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Supersonic flight, rocket planes and the edge of space
After world war II, the world became very interested in super sonic flight, and high altitude research. Along with a side trip to how jet engines work, we take a look at rocket planes—the first manned vehicles to reach the edge of space.
As a side note, have a link to a short article about the MIT icon drive powered plane.
MIT engineers fly first-ever plane with no moving parts
Here’s more information about the pulse jet engine.
The Past and Future of the Pulse Jet
Here’s a bit about the v-1 flying bomb.
Here’s a link to a page about different types of engines.
Here’s an article about the sound barrier.
What happens when an aircraft breaks the sound barrier?
Here’s a video about on going efforts to make sonic booms a bit quieter!
Breaking the sound barrier, quietly
Here are a couple of videos about the Gloster Meteor—the English world war II fighter plane.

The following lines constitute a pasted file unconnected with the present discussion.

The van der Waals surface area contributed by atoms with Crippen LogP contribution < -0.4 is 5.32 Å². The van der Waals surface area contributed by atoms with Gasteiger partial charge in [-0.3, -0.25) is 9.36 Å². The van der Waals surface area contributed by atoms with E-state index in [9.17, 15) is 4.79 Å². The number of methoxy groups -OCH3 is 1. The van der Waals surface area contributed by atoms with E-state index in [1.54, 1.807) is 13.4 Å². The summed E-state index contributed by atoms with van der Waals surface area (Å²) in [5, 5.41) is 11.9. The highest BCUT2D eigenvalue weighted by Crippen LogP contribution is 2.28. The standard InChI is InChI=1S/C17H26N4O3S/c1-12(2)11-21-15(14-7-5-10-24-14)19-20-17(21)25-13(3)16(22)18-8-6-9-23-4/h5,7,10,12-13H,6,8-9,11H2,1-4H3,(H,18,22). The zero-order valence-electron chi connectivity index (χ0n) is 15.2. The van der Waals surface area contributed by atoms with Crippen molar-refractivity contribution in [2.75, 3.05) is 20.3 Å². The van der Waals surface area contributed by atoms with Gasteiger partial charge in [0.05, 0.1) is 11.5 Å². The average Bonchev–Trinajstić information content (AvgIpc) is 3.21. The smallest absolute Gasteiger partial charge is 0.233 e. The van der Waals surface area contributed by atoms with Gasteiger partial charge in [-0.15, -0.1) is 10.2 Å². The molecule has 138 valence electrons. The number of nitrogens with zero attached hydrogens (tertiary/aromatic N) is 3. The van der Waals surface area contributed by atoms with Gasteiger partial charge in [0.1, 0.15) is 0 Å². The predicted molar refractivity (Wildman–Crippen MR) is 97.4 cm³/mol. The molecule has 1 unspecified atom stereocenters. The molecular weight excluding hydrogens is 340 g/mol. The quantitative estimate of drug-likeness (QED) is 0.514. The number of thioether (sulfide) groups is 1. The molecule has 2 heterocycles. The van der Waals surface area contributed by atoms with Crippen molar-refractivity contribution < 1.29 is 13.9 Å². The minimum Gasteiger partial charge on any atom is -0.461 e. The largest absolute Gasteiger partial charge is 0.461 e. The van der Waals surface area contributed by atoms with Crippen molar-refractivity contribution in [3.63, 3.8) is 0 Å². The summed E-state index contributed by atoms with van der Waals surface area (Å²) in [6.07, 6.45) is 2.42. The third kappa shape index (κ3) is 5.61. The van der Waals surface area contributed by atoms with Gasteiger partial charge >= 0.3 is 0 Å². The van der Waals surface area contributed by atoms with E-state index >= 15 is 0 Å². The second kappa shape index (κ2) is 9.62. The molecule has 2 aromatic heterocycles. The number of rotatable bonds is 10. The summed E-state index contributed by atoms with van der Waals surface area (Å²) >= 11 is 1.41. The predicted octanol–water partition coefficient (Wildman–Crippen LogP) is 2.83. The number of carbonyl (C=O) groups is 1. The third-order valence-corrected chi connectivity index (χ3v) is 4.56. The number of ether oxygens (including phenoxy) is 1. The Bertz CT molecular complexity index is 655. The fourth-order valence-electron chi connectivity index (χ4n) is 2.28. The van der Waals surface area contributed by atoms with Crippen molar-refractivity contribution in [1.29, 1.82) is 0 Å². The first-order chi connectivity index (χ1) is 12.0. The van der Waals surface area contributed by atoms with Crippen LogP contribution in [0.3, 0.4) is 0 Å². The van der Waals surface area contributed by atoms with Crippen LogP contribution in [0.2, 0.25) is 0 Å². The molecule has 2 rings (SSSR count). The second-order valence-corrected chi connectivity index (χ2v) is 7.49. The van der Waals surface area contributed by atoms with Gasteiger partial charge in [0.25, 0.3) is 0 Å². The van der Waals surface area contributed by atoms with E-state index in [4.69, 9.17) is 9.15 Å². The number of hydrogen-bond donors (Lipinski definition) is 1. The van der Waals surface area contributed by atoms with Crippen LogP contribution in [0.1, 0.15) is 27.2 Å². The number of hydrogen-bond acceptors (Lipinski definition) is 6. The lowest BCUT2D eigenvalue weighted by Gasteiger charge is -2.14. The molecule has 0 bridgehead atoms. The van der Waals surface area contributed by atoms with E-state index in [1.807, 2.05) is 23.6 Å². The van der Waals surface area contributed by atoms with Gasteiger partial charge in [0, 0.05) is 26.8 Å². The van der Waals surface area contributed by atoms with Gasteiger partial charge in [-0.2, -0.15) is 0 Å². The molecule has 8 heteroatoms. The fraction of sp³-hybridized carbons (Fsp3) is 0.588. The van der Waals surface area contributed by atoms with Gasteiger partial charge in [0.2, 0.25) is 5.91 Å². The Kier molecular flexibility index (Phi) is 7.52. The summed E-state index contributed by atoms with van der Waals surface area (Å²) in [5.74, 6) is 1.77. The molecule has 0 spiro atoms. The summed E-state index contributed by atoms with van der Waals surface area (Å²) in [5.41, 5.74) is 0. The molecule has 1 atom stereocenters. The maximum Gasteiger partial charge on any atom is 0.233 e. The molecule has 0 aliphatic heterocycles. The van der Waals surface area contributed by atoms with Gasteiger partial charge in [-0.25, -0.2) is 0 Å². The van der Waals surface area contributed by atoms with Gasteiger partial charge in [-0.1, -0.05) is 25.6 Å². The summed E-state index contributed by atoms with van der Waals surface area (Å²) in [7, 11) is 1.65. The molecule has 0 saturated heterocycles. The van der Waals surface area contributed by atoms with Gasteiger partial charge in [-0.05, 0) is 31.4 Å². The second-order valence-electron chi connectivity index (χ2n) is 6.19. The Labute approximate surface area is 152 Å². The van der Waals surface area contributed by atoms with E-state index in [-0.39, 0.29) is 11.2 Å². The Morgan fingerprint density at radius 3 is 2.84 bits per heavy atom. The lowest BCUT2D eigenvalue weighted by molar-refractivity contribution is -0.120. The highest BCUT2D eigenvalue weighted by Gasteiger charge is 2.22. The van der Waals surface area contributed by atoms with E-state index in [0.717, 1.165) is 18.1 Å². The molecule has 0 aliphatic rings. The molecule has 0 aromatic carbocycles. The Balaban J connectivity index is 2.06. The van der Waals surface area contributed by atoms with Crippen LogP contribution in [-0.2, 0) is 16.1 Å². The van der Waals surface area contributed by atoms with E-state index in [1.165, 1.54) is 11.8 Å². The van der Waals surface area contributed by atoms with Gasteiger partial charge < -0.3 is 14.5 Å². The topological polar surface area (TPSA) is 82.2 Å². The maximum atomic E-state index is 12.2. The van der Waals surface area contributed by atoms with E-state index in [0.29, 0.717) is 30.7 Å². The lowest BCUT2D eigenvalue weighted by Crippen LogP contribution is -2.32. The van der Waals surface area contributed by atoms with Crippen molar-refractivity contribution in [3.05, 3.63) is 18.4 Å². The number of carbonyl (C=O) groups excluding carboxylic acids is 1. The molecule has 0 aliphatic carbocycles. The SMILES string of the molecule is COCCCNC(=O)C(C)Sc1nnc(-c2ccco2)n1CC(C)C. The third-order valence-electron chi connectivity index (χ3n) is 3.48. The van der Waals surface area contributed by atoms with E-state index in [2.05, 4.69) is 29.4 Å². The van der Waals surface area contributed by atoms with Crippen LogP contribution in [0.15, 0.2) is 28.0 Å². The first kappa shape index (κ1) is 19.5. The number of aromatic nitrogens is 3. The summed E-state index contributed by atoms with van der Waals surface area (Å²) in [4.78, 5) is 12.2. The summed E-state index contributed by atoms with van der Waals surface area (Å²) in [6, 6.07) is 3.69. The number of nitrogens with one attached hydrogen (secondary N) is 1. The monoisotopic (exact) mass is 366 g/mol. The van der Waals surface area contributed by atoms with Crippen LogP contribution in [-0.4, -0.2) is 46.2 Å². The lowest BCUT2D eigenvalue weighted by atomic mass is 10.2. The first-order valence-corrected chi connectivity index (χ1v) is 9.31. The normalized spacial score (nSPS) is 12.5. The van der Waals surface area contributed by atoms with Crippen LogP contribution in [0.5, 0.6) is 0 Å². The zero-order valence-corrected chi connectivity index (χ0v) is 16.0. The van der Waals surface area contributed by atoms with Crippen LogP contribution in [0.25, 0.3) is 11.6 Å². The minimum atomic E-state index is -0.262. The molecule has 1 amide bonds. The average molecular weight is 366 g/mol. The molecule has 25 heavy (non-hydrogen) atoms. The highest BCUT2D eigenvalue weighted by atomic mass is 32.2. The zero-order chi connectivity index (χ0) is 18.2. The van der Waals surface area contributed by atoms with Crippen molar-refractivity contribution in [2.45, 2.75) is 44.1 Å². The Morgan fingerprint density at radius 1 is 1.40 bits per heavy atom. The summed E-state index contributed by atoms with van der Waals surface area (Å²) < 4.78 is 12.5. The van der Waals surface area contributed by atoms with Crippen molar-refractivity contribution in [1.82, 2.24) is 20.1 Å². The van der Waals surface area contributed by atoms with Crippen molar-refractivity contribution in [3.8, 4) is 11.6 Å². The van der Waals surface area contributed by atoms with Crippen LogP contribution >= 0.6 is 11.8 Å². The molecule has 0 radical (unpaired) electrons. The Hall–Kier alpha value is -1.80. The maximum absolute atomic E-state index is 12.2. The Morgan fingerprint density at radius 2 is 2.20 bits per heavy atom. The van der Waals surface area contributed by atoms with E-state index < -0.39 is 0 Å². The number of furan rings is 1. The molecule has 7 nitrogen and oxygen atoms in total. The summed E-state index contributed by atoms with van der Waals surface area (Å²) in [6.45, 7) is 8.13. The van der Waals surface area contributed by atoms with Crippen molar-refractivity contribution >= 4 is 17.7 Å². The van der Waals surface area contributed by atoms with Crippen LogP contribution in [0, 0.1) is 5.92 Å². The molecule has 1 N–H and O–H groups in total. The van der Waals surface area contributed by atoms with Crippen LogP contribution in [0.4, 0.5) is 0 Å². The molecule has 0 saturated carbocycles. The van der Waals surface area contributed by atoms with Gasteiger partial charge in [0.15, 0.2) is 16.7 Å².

The Worlds Only Airworthy Gloster Meteor
The Last Ever Flight For This Gloster Meteor
Here is a video about the Messerschmitt Me 262—Germany’s world war II jet fighter.
Inside The Cockpit – Messerschmitt Me 262
Here’s a vintage video about the Messerschmitt Me 163 Comet—the world’s first rocket powered fighter plane.
ME-163 KOMET GERMAN ROCKET POWERED FIGHTER AIRCRAFT
Here’s a sight about the b-52.
Here are a couple of videos about the X-15 rocket plane.
The Fastest X-Plane – Mach 7 North American X-15
Here’s a vintage video about the Bell x-1—the rocket plane that first broke the sound barrier.
And here’s an article about the X-1, and the challenges of lifting it to it’s launch altitude with a modified b-29.